makes sense because an energy-triggered recession, for example, would likely be harmful to business-cycle
sensitive small alternative energy companies -- but this monthly relationship is only half as strong as the daily
correlation, and it is now about the same strength as the relationship with oil.

The Current View

The upshot of all this is that days like the 21st of May, when PBW moved strongly opposite USO, represent
inefficiencies that an intelligent market participant can take advantage of. Days like these, when alternative
energy is caught fully in the general market swoon as energy prices rise, are days when the market's
short-term voting is seriously out of whack.

And sometimes irrational voting can persist for a remarkably long time (anyone remember Pets.com?), and
this is where we get back to the title of this contribution. If you are a long-term bull on energy, but are afraid to
get in at these prices, where should you consider turning? If you've missed the oil party entirely as an investor,
or if you enjoyed the run up but you think the party's over, where might the best "after party" be? Alternative
energy looks like the next place to be. Over the last six months oil has outperformed alternative energy by over
50%:
For the chart readers out there, alternative energy stocks also seem to be forming a pretty nice base. If you
believe, as I do, that high oil prices will force the economy to eventually move serious capital into alternative
energy stocks, then this may represent an unusual opportunity.

I also believe this is a case where investing wisely as an individual will also yield a societal good: the earlier
we invest capital in alternative energy the sooner we will help our economy and our society prepare for the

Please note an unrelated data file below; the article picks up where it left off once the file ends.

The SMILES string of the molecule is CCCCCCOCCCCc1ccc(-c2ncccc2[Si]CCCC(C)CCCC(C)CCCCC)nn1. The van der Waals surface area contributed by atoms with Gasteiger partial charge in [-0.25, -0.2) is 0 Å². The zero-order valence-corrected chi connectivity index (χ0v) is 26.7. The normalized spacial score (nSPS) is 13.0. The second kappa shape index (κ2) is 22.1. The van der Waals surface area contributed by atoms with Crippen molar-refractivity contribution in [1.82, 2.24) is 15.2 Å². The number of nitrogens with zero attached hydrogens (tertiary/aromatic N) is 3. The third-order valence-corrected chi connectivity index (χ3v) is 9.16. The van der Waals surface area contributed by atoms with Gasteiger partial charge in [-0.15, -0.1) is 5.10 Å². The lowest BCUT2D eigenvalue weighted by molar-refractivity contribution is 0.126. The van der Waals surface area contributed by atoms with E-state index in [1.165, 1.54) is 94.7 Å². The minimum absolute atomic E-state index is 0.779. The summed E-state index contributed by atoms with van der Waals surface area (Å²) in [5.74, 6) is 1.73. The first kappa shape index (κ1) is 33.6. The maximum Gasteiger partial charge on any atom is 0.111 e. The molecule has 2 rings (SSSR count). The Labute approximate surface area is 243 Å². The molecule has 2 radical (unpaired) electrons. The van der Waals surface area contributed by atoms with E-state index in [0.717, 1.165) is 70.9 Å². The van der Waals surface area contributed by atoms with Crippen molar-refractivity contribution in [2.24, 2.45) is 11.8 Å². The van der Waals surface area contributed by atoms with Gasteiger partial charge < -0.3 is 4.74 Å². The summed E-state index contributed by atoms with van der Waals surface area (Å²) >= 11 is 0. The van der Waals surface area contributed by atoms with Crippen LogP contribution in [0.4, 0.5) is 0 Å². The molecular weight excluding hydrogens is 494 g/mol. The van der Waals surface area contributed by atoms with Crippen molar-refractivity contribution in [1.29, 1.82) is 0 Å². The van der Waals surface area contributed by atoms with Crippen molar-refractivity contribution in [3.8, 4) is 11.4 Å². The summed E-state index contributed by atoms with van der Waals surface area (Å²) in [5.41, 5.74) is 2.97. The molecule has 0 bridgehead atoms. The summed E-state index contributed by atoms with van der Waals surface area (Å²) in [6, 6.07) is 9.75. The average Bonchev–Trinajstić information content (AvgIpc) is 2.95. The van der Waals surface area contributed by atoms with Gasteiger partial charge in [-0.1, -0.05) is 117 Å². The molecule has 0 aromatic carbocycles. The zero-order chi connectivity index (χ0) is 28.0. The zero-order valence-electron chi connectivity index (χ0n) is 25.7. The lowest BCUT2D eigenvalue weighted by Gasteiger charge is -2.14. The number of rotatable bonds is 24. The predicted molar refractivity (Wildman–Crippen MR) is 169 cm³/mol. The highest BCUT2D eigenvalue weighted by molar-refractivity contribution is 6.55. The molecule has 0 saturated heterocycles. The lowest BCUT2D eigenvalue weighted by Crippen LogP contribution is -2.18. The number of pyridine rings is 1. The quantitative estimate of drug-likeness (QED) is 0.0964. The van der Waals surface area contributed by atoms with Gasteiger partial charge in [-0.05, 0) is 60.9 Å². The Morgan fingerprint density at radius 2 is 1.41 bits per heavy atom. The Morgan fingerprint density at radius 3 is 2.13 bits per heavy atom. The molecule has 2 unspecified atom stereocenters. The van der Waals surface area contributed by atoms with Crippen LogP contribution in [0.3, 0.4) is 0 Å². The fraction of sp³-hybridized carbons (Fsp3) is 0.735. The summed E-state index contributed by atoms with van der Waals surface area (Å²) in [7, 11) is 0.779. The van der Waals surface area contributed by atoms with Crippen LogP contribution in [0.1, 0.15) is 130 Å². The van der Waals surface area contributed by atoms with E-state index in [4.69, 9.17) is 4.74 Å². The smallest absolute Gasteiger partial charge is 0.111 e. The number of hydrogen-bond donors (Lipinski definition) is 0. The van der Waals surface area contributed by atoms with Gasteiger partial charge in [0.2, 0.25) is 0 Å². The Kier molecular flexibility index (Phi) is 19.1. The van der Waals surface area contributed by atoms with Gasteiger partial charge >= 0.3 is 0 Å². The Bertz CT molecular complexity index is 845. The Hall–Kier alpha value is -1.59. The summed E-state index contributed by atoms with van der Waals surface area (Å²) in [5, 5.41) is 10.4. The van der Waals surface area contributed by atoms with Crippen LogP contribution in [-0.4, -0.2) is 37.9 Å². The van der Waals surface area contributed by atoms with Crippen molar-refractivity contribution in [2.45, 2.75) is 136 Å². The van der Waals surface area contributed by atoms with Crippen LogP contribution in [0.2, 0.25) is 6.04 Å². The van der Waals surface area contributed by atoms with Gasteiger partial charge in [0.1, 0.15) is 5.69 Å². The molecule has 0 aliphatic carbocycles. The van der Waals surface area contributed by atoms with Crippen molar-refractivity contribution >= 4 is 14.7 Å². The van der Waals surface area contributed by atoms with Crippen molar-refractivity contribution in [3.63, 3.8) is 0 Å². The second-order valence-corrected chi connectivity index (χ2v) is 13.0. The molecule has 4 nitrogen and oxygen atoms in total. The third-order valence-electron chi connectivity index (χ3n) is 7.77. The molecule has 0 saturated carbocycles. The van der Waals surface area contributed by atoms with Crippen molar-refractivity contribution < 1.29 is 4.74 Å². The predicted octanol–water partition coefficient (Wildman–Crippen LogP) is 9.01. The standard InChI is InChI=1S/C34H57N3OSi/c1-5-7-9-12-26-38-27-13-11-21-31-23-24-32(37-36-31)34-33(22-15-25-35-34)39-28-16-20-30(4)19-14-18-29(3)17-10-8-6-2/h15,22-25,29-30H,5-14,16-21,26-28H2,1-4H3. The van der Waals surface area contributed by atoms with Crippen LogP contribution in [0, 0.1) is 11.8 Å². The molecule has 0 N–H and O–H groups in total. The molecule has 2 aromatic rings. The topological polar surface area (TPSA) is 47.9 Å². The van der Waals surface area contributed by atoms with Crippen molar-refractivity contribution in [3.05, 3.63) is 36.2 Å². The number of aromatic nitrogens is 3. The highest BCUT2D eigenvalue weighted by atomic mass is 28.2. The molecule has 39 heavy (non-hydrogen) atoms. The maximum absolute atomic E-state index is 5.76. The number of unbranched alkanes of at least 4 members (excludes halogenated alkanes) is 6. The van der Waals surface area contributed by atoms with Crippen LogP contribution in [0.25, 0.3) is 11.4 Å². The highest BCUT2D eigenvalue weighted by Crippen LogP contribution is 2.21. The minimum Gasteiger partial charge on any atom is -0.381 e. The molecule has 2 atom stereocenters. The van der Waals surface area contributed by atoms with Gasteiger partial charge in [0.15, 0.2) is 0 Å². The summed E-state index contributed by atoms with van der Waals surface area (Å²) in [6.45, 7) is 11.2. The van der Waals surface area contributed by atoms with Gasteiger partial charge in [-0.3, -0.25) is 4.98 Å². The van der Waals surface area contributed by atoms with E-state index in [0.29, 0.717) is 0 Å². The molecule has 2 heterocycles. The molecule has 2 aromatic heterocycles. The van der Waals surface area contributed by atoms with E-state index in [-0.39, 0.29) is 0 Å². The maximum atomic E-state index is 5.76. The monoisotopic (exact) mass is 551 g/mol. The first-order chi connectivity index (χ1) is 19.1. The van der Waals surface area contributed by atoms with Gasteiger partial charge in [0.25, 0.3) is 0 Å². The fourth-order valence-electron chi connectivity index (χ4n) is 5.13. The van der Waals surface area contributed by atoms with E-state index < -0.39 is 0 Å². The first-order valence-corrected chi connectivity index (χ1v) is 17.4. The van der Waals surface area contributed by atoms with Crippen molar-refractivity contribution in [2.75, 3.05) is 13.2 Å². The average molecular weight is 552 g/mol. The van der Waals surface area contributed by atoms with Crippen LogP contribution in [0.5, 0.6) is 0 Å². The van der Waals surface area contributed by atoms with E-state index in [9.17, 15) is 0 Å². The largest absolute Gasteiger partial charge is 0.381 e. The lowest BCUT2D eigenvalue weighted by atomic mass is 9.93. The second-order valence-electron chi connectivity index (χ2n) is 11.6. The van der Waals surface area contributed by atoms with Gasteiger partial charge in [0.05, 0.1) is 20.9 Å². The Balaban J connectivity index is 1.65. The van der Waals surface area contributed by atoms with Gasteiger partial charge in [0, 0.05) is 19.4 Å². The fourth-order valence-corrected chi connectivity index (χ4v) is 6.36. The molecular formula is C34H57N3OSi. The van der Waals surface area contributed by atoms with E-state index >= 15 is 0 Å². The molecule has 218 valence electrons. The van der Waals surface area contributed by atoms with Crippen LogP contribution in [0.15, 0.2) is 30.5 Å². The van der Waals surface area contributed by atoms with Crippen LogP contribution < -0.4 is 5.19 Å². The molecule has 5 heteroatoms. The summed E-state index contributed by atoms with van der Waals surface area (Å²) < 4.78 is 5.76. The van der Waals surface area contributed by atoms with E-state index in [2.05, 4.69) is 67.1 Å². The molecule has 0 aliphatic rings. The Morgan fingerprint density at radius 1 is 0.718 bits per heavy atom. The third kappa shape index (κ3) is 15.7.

epochal challenge of life on the downslope of Hubbert's Peak. This world will be one where energy supply will
be crucially dependent on innovation, rather than being primarily dependent on how many holes we poke in
the ground and how much ground we have access to in places like the Middle East. And this world will be one
where energy conservation and efficiency are not private moral goods, as Dick Cheney would have it (read,
something for bleeding-heart suckers to worry about), but are, instead, absolutely essential to economic
growth.



Disclosure: as should be unsurprising after reading this, the author is currently (as of June 2008) long
alternative energy, through positions in the PBW ETF. Everyone should, of course, do their own due diligence,
and consider their own unique risk and reward profile before making any investment.
Copyright © 2008 Timothy D. Kailing
Timothy D. Kailing is the principal at
Elliptical Research.

He wears another hat as an
advocate for the benefits of early
literacy in children; in this effort he
authored the book:
Native Reading: How to Teach Your
Child to Read, Easily and Naturally,
Before the Age of Three.